Insurance Bills Rise as Texters Crash Cars

More drivers on the road + costly parts + texting = bigger claims.
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When Travelers said in January that it was ready to increase prices for car insurance, Wall Street’s attitude was: “What took you so long?” Consumers may soon be wondering when the premium hikes will ever end.

The largest U.S. auto insurers have suffered from years of higher-than-expected claims, frustrating investors. Industrywide, companies have been paying $1.05 in costs for every $1 in premium revenue. A decade ago that figure was 95¢—meaning insurers came out a nickel ahead. Allstate and Berkshire Hathaway’s Geico unit have been raising prices since at least 2015, making Travelers one of the last big shoes to drop.

At an investor conference last year, Tom Wilson, Allstate’s chief executive officer, said rising costs were partly the result of the economy’s expansion. More people commuting to work—and driving to vacations—means more cars on the road and more accidents. Then there’s distracted driving: Allstate said in February there’s a “striking” correlation between the rise in smartphone use and crashes. All told, vehicle-related deaths rose 8 percent in the first nine months of 2016 from the same period in 2015.

Because of increased health-care costs, claims are costlier when accidents happen. And car features that are meant to minimize accidents, such as driver-assistance technology and cameras on the bumper, can add to repair bills. “Where a normal repair 10 or 15 years ago from an accident cost $1,500, now that same bumper with all the technology is $3,500,” says Derek Ross, president of Kulchin Ross Insurance Services, an insurance brokerage based in Tarzana, Calif. “The insurance companies are absorbing those real dollar claims while trying to figure out how much of this automation and technology is actually working to their benefit.”

The pace of premium increases has hit a 13-year high, according to data from the U.S. Department of Labor’s consumer price index. A number of state regulators say they’re concerned about the higher costs for drivers. California’s insurance commissioner created a low-cost insurance program last year for lower-income residents and pushed companies to explain why their costs are so high.

A January report from the U.S. Department of the Treasury says more than 18 million Americans live in a ZIP code where car insurance is unaffordable based on the median local income. “For the most part around this country, you need a car to be economically mobile,” says Doug Heller, an insurance expert at the Consumer Federation of America. “That premiums are rising becomes a real impediment to families’ finances and economic growth.”

Wall Street, on the other hand, has applauded the shift. “The industry needs to generate a reasonable rate of return,” says Barclays analyst Jay Gelb. Amit Kumar, an analyst at Macquarie Group, upgraded his recommendation on Travelers partly because of the decision to raise rates.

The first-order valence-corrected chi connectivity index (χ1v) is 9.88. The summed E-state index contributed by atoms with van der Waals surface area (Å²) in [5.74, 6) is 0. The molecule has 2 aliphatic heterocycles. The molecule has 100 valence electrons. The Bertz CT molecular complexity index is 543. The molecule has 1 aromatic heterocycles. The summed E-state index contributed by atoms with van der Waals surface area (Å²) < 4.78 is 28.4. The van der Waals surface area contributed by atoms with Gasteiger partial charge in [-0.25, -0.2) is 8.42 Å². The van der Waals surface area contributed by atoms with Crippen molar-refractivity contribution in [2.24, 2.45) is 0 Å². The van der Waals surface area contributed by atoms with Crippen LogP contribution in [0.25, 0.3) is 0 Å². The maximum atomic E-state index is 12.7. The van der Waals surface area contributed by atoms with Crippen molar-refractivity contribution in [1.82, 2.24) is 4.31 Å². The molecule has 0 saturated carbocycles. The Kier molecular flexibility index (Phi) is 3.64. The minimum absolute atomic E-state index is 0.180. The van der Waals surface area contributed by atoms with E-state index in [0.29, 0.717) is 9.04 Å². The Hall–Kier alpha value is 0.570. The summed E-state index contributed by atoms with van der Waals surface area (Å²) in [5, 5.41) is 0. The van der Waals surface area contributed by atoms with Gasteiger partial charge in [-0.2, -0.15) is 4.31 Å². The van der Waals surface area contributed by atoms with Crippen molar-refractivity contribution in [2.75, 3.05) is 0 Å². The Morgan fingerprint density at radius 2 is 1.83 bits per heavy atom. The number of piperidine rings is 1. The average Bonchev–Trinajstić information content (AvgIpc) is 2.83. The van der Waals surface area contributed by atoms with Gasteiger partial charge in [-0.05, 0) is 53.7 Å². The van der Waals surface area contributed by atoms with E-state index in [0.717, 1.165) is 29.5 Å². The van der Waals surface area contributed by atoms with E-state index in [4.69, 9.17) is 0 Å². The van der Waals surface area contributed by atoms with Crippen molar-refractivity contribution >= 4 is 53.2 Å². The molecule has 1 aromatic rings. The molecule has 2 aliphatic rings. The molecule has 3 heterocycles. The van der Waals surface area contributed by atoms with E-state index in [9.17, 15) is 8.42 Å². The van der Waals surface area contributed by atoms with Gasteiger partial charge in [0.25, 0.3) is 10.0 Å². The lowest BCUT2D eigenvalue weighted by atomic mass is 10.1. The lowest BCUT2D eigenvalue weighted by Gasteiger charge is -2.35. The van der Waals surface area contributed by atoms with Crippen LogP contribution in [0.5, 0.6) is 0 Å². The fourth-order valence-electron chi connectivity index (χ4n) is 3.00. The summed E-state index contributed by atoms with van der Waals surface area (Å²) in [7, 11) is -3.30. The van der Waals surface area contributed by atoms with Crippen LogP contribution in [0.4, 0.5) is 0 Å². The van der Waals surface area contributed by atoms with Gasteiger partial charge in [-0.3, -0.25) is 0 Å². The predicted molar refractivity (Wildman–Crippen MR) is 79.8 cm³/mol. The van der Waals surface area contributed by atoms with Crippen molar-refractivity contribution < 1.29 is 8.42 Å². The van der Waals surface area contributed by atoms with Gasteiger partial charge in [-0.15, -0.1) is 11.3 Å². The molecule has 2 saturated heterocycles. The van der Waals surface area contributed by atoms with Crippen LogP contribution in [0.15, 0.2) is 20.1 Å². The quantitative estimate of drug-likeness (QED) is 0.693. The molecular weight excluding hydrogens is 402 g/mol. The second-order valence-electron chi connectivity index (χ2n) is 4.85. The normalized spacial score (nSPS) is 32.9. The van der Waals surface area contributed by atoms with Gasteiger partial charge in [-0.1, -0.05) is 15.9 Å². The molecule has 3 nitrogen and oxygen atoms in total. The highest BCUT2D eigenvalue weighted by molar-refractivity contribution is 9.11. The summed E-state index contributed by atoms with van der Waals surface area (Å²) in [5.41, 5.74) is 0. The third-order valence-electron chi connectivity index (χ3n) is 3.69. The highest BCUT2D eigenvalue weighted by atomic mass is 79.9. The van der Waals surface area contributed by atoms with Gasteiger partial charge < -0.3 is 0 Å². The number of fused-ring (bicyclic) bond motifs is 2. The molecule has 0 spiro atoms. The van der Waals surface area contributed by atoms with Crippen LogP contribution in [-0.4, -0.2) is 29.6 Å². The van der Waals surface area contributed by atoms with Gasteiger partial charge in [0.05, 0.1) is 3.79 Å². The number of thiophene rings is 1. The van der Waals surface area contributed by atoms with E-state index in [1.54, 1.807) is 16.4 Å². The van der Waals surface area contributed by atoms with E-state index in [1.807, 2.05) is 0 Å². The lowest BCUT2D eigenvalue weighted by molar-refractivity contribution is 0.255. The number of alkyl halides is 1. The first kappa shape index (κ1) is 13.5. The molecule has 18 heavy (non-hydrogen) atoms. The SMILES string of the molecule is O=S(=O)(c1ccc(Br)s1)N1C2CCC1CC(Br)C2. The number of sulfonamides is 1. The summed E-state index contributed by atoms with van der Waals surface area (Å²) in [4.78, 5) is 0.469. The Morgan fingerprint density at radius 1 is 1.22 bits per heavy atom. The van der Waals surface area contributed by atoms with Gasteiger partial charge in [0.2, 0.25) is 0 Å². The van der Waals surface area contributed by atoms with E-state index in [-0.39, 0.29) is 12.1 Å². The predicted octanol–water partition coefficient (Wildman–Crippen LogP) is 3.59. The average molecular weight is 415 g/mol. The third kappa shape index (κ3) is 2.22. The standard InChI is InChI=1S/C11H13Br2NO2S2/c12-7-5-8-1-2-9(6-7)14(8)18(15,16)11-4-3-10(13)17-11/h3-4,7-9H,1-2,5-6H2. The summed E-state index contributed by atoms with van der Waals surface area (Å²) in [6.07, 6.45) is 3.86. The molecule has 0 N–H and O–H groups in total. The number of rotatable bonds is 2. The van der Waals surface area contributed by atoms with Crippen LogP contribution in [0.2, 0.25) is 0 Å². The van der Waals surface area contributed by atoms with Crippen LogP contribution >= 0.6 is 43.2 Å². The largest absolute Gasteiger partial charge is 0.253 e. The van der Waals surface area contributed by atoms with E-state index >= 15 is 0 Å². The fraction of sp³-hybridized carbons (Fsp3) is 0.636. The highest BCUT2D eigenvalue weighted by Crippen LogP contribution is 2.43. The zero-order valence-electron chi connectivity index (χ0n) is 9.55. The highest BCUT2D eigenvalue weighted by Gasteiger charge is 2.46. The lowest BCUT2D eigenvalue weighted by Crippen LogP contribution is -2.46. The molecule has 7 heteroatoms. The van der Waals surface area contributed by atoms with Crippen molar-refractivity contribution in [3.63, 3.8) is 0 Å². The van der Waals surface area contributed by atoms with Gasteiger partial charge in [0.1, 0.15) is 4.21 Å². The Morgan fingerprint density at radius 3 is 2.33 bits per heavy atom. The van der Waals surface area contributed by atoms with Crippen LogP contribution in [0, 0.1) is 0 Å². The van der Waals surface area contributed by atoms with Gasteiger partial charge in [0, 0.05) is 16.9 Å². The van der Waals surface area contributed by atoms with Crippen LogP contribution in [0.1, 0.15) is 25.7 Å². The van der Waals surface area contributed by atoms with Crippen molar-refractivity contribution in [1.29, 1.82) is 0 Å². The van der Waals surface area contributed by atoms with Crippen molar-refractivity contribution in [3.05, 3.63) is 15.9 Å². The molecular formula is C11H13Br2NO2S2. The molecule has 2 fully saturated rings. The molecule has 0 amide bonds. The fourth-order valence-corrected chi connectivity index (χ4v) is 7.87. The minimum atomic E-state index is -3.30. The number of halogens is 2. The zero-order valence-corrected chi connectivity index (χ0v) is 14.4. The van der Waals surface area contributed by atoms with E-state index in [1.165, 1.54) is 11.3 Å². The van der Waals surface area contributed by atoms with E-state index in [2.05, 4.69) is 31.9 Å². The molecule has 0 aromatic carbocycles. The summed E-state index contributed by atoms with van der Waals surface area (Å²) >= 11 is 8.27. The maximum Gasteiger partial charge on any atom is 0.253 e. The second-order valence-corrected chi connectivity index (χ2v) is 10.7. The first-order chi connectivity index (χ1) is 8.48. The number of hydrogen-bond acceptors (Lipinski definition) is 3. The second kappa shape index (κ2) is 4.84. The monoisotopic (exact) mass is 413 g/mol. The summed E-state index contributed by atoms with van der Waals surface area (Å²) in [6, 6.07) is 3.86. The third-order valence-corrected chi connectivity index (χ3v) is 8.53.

Still, just because insurers might like to collect higher premiums doesn’t mean consumers will sit still for them. According to the Zebra, which compares quotes for more than 200 insurance companies, premiums are $1,323 a year for a male with a good driving record, up from $1,194 in 2011. That’s a noticeable bill in the family budget. So there’s an incentive to shop around and change insurers.

It’s getting easier to do. Startups and venture capital investors are racing into the online insurance-shopping business. Mark Cuban is among investors backing the Zebra. CoverHound, which previously helped Google create a comparison website before it was closed last year, has raised more than $50 million for its own similar effort. “We are seeing more customers switch now on our site than ever before,” says Andrew Rose, the CEO of Compare.com, another company that helps customers find quotes online.

At the same time, startup insurers such as Metromile seek to provide cheaper options by allowing motorists to pay for coverage based on how much they drive. Customers put a wireless device in their car that measures mileage and shares it with the insurer.

Over the longer term, big insurers face deeper threats to their profitability. Morgan Stanley and Boston Consulting Group said in a recent report that the $200 billion global business could shrink 80 percent by 2040. Ride sharing services such as Uber may lead more people to skip buying a car, or maybe that second family car. Self-driving vehicles could reverse the rise in costly accidents but also force premiums lower. And the makers of navigation apps and connected cars, with direct access to a driver’s data, could emerge as competitors to traditional insurers.

“The watershed moment is sometime in the next decade,” says Rose of Compare.com. “When do you stop seeing rate increases and you start seeing rate decreases?” The companies that guess the next turn correctly—and move fast enough to cut rates and grab market share—will win the next cycle in the insurance business.

The bottom line: Big car insurers are raising premiums to return to profitability—but that’s made them vulnerable to new competitors.

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